... Raphael and Ambrose Lamela, what a charming thing it is to be a rogue for a little time! How merry men are when they have cheated their brethren! Your innocent milksops never made so jolly a supper as did our heroes of the way. Clifford, perhaps ...
— Paul Clifford, Complete • Edward Bulwer-Lytton

... glass gives a perpetually golden light. The chair believed to have been that of St. Peter's is here placed, enclosed in ivory and supported by statues of four Fathers of the church, St. Augustine, St. Ambrose, St. Chrysostom, and St. Athanasius, from a design ...
— Italy, the Magic Land • Lilian Whiting

... alluded to is usually known as tne treatise de Moribus Brachmanorum, and ascribed to St. Ambrose. For an account of it see Vol. I. Pt. v. ...
— Ceylon; an Account of the Island Physical, Historical, and • James Emerson Tennent

... Diseases: comprising a full History of the Various Races; their Origin, Breeding, and Merits; their capacity for Beef and Milk. By W. Youatt and W. C. L. Martin. The whole forming a complete Guide for the Farmer, the Amateur, and the Veterinary Surgeon, with 100 illustrations. Edited by Ambrose ...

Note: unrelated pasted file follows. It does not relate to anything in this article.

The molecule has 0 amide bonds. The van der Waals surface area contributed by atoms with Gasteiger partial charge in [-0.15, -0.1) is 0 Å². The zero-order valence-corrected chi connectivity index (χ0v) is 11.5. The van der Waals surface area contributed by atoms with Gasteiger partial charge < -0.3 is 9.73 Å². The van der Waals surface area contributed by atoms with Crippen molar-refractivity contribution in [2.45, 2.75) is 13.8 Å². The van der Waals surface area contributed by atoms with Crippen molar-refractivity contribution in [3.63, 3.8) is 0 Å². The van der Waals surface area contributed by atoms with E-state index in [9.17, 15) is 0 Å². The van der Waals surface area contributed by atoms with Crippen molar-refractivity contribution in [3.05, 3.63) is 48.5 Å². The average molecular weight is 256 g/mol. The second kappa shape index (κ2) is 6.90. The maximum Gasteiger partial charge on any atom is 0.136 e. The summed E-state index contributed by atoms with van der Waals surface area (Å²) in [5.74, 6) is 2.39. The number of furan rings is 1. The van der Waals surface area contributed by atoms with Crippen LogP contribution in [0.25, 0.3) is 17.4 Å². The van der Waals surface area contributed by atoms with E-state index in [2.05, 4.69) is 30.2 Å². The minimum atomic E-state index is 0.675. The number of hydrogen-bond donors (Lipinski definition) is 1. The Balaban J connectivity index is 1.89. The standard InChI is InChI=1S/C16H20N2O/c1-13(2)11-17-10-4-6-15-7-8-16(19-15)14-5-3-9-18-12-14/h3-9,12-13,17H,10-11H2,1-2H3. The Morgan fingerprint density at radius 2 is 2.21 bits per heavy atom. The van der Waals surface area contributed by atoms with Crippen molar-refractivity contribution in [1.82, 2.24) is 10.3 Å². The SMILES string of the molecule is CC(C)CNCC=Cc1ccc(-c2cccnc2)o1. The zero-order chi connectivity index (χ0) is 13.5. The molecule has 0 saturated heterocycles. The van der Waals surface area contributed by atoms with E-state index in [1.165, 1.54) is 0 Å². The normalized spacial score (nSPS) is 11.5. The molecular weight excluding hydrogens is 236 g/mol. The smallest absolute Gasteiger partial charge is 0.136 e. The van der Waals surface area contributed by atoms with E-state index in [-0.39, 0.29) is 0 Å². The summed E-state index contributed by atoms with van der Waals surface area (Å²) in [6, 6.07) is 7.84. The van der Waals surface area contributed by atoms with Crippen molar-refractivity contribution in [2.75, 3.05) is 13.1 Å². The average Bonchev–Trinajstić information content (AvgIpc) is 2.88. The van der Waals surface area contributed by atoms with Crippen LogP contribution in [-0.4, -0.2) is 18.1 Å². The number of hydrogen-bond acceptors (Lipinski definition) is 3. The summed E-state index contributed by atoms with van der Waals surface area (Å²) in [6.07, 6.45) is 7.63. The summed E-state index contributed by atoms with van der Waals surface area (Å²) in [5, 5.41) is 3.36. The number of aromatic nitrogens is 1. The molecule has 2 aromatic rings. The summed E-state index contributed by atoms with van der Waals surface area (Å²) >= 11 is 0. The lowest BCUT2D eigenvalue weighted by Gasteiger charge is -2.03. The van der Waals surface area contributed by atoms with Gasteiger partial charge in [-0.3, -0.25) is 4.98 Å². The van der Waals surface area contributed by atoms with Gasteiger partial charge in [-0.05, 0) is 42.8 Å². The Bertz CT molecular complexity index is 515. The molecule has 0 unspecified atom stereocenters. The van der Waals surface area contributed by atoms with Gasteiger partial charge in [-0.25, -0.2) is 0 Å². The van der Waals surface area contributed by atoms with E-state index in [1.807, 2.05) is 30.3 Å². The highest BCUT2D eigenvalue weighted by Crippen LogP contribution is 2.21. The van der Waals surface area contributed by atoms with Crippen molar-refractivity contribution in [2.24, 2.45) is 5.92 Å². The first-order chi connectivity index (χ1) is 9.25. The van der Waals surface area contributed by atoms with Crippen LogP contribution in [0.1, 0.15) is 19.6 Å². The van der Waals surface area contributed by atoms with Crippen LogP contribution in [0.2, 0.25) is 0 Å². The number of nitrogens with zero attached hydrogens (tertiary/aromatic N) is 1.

— Mysteries of Bee-keeping Explained • M. Quinby

... it on the pavement and break it; a childish piece of malice, which they ascribe to the king of Sicily, to be revenged for their refusing to sell it to him. The church of the annunciation is finely lined with marble; the pillars are of red and white marble; that of St Ambrose has been very much adorned by the Jesuits; but I confess, all the churches appeared so mean to me, after that of Sancta Sophia, I can hardly do them the honour of writing down their names. But I hope you ...